Mandala Jung became intrigued with Mandala as a symbol of an archetype of wholeness and of the center of personality A geometric figure in which a circle and square lie within each other, and each is further subdivided. Various ritualistic geometric designs symbolic of the universe, used in Hinduism and Buddhism as an aid to meditation Jung viewed the mandala as an artistic expression of the self Types of Archetypes 1. The Great Mother Goddess 2. The Night Sea Journey 3. The Inner child 4. The Maiden 5. The Heroic Quest 6. The Wise Old Man 7. The Wise Old Woman Comparing Jung and Other Theories While Freud believed that dreams represented the royal road to the unconscious, Jung believed it was complexes( emotionally charged association of ideas and feelings that draws images, memories and ideas into its orbit ) Jung's emphasis on early recollections , future goals and societal interest paralleled Adler Similar theory of dreams Jung also believed that dreams revealed what an individual didnt want to see about themselves (i.e., shadows) & showed our underlying ways of interacting with the world Past memories; Social Interest Future orientation (as well as review of the past) Personality According to Jung our understanding of ourselves comes from encounters with social reality and what we deduce from our own observations . Collective unconscious refers to a shared inherited human factor of psychic functioning In Analytical psychology aspects of the ego denied development, are labeled the shadow The public image an individual maintains is known as his/her persona The ego is the most important fragment of self The personal shadow balances the ego in the unconscious The persona is the public face we show to others Task of early life strengthens the ego Task of later life is individuation, i.e., completeness Requires assimilation of personal shadow material. Contrasexual element in the psyche ( Anima Archetypal image of feminine and Animus Archetypal image of masculine) Introduced the concept of Typology in 1921 in Psychological Types to describe individuals and groups of individuals (e.g., countries) Introversion Natural, basic, energy flows inward Adapts outer reality to inner psychology Needs solitude; few but deep relationships e.g., Switzerland Extroversion Connects with reality through external objects Adapts self to external environment and others Communicates well; a people person e.g., United States Jung defined the primary task of the first part of life as strengthening the ego Most people are born with four functional types Thinking, Feeling, Sensation and Intuition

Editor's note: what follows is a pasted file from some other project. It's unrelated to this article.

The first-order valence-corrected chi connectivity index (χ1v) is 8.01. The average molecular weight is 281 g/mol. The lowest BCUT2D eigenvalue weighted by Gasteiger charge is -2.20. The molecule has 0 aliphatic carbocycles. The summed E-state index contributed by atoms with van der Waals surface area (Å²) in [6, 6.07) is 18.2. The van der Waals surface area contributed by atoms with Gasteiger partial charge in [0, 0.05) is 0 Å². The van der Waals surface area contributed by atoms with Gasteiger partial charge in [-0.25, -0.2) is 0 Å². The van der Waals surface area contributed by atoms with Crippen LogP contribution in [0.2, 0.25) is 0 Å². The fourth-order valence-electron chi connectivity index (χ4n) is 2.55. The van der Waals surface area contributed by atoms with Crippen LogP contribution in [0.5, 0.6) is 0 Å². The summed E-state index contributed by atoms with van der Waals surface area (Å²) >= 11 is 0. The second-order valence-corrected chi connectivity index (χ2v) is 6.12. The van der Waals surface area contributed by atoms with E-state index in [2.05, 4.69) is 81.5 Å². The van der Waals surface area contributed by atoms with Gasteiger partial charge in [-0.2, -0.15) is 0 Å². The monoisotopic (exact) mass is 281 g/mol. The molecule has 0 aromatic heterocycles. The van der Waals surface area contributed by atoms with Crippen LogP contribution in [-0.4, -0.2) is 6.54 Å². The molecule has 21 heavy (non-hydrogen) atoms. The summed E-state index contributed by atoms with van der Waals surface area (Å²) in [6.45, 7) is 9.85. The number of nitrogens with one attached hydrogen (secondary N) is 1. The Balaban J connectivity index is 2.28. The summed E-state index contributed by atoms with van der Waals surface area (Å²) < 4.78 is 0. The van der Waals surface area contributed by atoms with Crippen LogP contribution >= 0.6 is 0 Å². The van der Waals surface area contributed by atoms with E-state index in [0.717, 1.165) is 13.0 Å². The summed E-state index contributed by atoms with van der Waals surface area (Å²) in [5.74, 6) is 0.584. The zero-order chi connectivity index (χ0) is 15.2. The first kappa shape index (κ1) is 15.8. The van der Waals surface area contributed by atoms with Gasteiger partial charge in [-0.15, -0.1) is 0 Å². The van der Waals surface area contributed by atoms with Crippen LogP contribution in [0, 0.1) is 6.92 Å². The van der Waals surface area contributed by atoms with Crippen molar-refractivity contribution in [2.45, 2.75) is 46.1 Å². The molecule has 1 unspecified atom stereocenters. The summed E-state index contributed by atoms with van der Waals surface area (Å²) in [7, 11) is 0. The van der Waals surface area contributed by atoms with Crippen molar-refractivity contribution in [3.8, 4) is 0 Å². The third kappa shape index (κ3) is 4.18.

The most dominant function is used most and developed more fully Jung stressed the importance of the least developed function This underdeveloped function can bring distress , but also creativity when it comes into consciousness Compensation Everything in the personality balances itself Similar to the homeostatic balance achieved by the physical body Form bridges between opposites allowing a new attitude to develop For Jung the most decisive stage of personality development was preoedipal Psychopathology develops from conflicts in mother-child relationships Made worse by stressors Analytical therapists believe recurrent dreams are often linked with repressed traumas Pathological symptoms occur because of frustrated urges toward wholeness Defense mechanisms are the psyches attempts to survive complexes (e.g., group members often project unaccepted parts of their personality onto the group. The group member is projecting his/her shadow) Defense mechanisms can represent normal as well as destructive modes Becomes pathological only if an individual becomes stuck in the defense